Conversely, US shale oil production is expected to decline 1 million b/d in the first half of the year, before reversing that trend in July. The Biden administration is expected to be less friendly to shale by tightening drilling regulations, but that is not expected to be a factor in 2021, Midgley said.
“Sentiment is going to be a key driver next year but right now fundamentals for the oil side remain relatively bearish because of the huge amounts of stocks that have been built,” Midgley said.
Prices to strengthen by end-2021
Platts Analytics expects Dated Brent oil prices to soften in the short-term to the low $40s-per-barrel area, but move back toward $50/b by the end of 2021.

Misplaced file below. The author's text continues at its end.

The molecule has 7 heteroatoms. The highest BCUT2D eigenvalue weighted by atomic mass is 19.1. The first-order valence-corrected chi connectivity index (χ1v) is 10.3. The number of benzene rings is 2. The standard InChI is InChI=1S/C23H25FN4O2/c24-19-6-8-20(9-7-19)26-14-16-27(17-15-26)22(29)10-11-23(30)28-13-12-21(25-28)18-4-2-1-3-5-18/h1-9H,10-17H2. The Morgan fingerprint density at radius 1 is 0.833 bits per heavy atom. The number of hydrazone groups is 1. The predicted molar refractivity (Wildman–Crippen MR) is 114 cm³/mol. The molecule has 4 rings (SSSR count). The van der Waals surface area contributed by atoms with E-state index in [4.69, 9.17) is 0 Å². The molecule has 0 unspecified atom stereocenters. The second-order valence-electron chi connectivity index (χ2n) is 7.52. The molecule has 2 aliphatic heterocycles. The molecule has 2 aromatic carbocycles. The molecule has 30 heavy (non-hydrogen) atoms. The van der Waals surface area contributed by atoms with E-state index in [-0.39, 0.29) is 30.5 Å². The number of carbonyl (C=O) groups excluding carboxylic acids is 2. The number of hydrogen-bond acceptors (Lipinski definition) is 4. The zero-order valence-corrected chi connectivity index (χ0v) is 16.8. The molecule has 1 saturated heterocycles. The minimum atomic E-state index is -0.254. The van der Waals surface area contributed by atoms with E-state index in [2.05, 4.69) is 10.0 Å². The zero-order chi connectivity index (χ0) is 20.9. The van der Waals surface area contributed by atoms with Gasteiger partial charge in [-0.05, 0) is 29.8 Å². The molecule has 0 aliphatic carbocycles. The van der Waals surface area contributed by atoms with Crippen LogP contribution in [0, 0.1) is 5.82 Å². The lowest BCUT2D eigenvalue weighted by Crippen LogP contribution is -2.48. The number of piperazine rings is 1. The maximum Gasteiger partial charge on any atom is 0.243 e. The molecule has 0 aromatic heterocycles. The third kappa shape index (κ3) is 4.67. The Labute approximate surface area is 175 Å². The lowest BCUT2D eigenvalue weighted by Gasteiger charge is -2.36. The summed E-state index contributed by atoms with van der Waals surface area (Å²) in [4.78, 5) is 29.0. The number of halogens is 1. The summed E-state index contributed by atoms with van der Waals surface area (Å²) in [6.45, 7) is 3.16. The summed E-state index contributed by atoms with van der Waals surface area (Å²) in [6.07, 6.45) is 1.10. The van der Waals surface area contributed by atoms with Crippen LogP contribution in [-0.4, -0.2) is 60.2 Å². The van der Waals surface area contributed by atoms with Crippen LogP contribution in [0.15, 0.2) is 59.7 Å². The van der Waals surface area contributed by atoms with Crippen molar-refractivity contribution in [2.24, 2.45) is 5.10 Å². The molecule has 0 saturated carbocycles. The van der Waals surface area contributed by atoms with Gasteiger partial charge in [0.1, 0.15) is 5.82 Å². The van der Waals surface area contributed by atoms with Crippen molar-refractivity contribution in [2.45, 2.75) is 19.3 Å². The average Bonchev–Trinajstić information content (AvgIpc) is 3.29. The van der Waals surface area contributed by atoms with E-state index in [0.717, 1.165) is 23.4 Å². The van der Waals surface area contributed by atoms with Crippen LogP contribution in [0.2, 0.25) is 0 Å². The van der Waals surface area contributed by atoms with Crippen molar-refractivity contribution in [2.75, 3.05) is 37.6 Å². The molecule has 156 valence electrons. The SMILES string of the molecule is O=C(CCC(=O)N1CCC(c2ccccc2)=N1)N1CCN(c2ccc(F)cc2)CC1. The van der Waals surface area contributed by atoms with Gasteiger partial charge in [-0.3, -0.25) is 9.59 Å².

However, caution is warranted, given the uncertainties regarding robust OPEC spare capacity and Covid-19 vaccine deployment
Platts Analytics expects oil prices to “struggle a bit” in the first half of the year due to the reemergence of shutdowns in March and April to stop the spread of the coronavirus.
“We feel the current price of $50/b is probably $10 higher than warranted. Oil prices are up right now but it’s really on sentiment rather than fundamentals,” Midgley said.
More refinery closures expected
“Refiners are going to continue to be squeezed. Demand is not growing fast enough to take up all the spare capacity in the market. And in addition we are seeing more natural gas liquids and biofuels being produced, which basically substitutes the need for refined products,” said Midgley.